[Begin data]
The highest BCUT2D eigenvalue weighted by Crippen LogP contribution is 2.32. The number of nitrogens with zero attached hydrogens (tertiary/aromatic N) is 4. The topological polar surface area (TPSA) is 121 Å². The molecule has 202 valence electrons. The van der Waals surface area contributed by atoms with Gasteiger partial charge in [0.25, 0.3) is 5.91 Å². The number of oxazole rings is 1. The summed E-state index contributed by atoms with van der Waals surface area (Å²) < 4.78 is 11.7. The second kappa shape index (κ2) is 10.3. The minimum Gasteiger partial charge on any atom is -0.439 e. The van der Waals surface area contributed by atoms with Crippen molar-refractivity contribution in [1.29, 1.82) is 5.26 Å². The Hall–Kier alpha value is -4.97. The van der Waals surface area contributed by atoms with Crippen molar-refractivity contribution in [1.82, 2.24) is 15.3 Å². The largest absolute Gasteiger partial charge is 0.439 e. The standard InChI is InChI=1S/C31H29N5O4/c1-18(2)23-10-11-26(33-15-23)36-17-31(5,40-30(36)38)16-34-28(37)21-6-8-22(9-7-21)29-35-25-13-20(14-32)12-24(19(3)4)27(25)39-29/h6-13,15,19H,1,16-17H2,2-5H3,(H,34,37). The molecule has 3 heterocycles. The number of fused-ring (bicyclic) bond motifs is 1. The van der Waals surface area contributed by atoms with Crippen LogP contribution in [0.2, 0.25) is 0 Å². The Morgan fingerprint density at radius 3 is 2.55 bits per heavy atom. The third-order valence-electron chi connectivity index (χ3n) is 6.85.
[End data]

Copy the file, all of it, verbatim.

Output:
The highest BCUT2D eigenvalue weighted by Crippen LogP contribution is 2.32. The number of nitrogens with zero attached hydrogens (tertiary/aromatic N) is 4. The topological polar surface area (TPSA) is 121 Å². The molecule has 202 valence electrons. The van der Waals surface area contributed by atoms with Gasteiger partial charge in [0.25, 0.3) is 5.91 Å². The number of oxazole rings is 1. The summed E-state index contributed by atoms with van der Waals surface area (Å²) < 4.78 is 11.7. The second kappa shape index (κ2) is 10.3. The minimum Gasteiger partial charge on any atom is -0.439 e. The van der Waals surface area contributed by atoms with Crippen molar-refractivity contribution in [1.29, 1.82) is 5.26 Å². The Hall–Kier alpha value is -4.97. The van der Waals surface area contributed by atoms with Crippen molar-refractivity contribution in [1.82, 2.24) is 15.3 Å². The largest absolute Gasteiger partial charge is 0.439 e. The standard InChI is InChI=1S/C31H29N5O4/c1-18(2)23-10-11-26(33-15-23)36-17-31(5,40-30(36)38)16-34-28(37)21-6-8-22(9-7-21)29-35-25-13-20(14-32)12-24(19(3)4)27(25)39-29/h6-13,15,19H,1,16-17H2,2-5H3,(H,34,37). The molecule has 3 heterocycles. The number of fused-ring (bicyclic) bond motifs is 1. The van der Waals surface area contributed by atoms with Crippen LogP contribution in [0.2, 0.25) is 0 Å². The Morgan fingerprint density at radius 3 is 2.55 bits per heavy atom. The third-order valence-electron chi connectivity index (χ3n) is 6.85.